My initial reaction to being done this book is relief. Like the other Thomas Mann book I've read, I've found this a slog at times. It was one where I had to give myself permission to read around 20 pages a day and no more, or else I never would have sat down with it in the first place. But despite that, despite how long it took me to read, and how I was never quite eager to get back to it, I am glad I read it. A difficult read, but still, a worthwhile one.
Someone else pointed out just a little while ago that the title itself is a spoiler for the book. The extent to which it is a Doctor Faustus retelling is not overt, except for a few points. But I think that's not so much a spoiler as it is a foreshadowing. We need that knowledge to loom over every moment of the book, to know that it is inevitably leading somewhere dark, to keep urgent and pressing. Otherwise, it's the fairly straightforward story of a composer.
But, of course, it's not. It's also the story of Germany, and German politics and intellectual thought, and the deal the country made with the devil for a sense of destiny, of strength, of mastery. Adrian is that deal made flesh, but Germany continues down its path in the background.
More than anything, this book made me wish I knew the first thing about classical music or criticism. I'm sure anyone who does will get more from the long descriptions of Leverkuhn's compositions and how they were radical. I found them interesting, but came out of them still befuddled. Without that background, I was totally at sea. But these sections made me wish I knew more, rather than wishing they'd been skipped, so there's that.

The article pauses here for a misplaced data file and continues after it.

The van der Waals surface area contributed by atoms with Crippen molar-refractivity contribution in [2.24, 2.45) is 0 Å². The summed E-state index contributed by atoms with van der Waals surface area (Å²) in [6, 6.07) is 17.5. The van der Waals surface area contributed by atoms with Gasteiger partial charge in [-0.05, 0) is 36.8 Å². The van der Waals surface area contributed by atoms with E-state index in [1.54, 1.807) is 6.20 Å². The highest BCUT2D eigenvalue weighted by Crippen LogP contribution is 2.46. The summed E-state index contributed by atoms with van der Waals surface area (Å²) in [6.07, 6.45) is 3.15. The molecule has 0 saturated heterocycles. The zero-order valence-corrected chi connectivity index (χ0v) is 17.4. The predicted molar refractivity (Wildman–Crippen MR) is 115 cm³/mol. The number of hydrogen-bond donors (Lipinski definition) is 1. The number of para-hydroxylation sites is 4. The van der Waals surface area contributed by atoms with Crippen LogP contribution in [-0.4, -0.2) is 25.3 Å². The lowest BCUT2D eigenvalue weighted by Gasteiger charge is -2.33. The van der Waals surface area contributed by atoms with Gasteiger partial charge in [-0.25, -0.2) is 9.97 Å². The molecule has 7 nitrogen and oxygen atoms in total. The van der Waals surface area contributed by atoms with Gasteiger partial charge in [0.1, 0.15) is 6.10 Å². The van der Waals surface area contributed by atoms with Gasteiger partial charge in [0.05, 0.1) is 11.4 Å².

Then there's the nature of the relationship between Adrian and the narrator. It's exceptionally close, to be sure. But what struck me is how little we know about the narrator's wife. If the book is about Adrian Leverkuhn, the wife of the narrator gets but a handful of mentions over the entire huge span of the book, and only physically appears in two scenes. And then, she has no lines or actions. It's this giant omission of a woman who shares his life from the story being told that is so striking. I don't want to over-psychoanalyze and wonder if it mirrors Mann's own life, and his known struggles with his sexuality, but the presence-but-absence of the wife is striking.
Right, the plot. This is the story of Adrian Leverkuhn, celebrated but not prolific composer, as told by his boyhood friend. It is the story of his withdrawal from the world, his contraction of a venereal disease, his deal with the devil, and his dissolution. It's also the story of the literary and intellectual community of German in the interwar years, arguing with each other while celebrating the new turns the German state has taken. Except for the narrator, who sees the looming danger for both his friend and his nation, without the ability to do anything about either.
I feel like I've only scratched the surface of this book, but even the surface was worthwhile. I'd be interested to read it again in a few years, and see what that did to my understanding. Without that musical training, though, I just don't know if there are bits I'd ever get.